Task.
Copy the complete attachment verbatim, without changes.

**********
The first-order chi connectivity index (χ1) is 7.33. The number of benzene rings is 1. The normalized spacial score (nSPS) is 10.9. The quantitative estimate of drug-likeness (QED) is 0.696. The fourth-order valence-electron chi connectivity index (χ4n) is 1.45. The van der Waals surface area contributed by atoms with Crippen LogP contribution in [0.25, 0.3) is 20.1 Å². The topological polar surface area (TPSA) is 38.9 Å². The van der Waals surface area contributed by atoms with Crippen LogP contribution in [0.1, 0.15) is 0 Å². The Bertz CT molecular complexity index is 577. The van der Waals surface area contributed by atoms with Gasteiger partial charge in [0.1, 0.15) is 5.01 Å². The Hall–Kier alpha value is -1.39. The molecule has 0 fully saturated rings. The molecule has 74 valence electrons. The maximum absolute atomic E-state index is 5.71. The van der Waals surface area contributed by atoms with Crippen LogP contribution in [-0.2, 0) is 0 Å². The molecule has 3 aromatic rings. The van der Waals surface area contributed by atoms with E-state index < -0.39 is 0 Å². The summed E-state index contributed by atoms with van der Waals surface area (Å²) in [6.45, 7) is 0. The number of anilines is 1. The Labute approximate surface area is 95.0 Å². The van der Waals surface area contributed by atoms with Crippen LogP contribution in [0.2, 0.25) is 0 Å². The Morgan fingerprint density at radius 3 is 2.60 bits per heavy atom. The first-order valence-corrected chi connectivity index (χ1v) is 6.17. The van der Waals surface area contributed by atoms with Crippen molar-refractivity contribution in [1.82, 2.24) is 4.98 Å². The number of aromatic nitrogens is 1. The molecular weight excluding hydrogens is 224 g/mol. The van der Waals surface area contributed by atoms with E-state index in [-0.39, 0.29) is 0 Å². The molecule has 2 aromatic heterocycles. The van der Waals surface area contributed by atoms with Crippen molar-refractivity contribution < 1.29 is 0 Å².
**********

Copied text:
The first-order chi connectivity index (χ1) is 7.33. The number of benzene rings is 1. The normalized spacial score (nSPS) is 10.9. The quantitative estimate of drug-likeness (QED) is 0.696. The fourth-order valence-electron chi connectivity index (χ4n) is 1.45. The van der Waals surface area contributed by atoms with Crippen LogP contribution in [0.25, 0.3) is 20.1 Å². The topological polar surface area (TPSA) is 38.9 Å². The van der Waals surface area contributed by atoms with Crippen LogP contribution in [0.1, 0.15) is 0 Å². The Bertz CT molecular complexity index is 577. The van der Waals surface area contributed by atoms with Gasteiger partial charge in [0.1, 0.15) is 5.01 Å². The Hall–Kier alpha value is -1.39. The molecule has 0 fully saturated rings. The molecule has 74 valence electrons. The maximum absolute atomic E-state index is 5.71. The van der Waals surface area contributed by atoms with Crippen LogP contribution in [-0.2, 0) is 0 Å². The molecule has 3 aromatic rings. The van der Waals surface area contributed by atoms with E-state index < -0.39 is 0 Å². The summed E-state index contributed by atoms with van der Waals surface area (Å²) in [6.45, 7) is 0. The number of anilines is 1. The Labute approximate surface area is 95.0 Å². The van der Waals surface area contributed by atoms with Crippen LogP contribution in [0.2, 0.25) is 0 Å². The Morgan fingerprint density at radius 3 is 2.60 bits per heavy atom. The first-order valence-corrected chi connectivity index (χ1v) is 6.17. The van der Waals surface area contributed by atoms with Crippen molar-refractivity contribution in [1.82, 2.24) is 4.98 Å². The number of aromatic nitrogens is 1. The molecular weight excluding hydrogens is 224 g/mol. The van der Waals surface area contributed by atoms with E-state index in [-0.39, 0.29) is 0 Å². The molecule has 2 aromatic heterocycles. The van der Waals surface area contributed by atoms with Crippen molar-refractivity contribution < 1.29 is 0 Å².